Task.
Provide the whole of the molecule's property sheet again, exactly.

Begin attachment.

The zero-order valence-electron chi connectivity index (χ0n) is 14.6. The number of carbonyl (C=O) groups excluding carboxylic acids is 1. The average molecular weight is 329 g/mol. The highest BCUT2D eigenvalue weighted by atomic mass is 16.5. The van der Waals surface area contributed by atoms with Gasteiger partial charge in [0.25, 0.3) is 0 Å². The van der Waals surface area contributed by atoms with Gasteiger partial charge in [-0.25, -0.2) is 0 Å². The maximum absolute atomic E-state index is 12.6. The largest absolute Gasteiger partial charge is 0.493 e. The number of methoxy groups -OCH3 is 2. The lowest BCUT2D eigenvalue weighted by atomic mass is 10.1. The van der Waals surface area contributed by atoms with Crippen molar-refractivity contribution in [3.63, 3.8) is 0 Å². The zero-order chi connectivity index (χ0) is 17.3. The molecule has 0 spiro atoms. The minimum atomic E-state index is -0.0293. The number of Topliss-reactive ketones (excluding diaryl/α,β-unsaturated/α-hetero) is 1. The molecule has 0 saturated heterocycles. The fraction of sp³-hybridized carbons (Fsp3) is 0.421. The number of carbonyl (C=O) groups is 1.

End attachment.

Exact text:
The zero-order valence-electron chi connectivity index (χ0n) is 14.6. The number of carbonyl (C=O) groups excluding carboxylic acids is 1. The average molecular weight is 329 g/mol. The highest BCUT2D eigenvalue weighted by atomic mass is 16.5. The van der Waals surface area contributed by atoms with Gasteiger partial charge in [0.25, 0.3) is 0 Å². The van der Waals surface area contributed by atoms with Gasteiger partial charge in [-0.25, -0.2) is 0 Å². The maximum absolute atomic E-state index is 12.6. The largest absolute Gasteiger partial charge is 0.493 e. The number of methoxy groups -OCH3 is 2. The lowest BCUT2D eigenvalue weighted by atomic mass is 10.1. The van der Waals surface area contributed by atoms with Crippen molar-refractivity contribution in [3.63, 3.8) is 0 Å². The zero-order chi connectivity index (χ0) is 17.3. The molecule has 0 spiro atoms. The minimum atomic E-state index is -0.0293. The number of Topliss-reactive ketones (excluding diaryl/α,β-unsaturated/α-hetero) is 1. The molecule has 0 saturated heterocycles. The fraction of sp³-hybridized carbons (Fsp3) is 0.421. The number of carbonyl (C=O) groups is 1.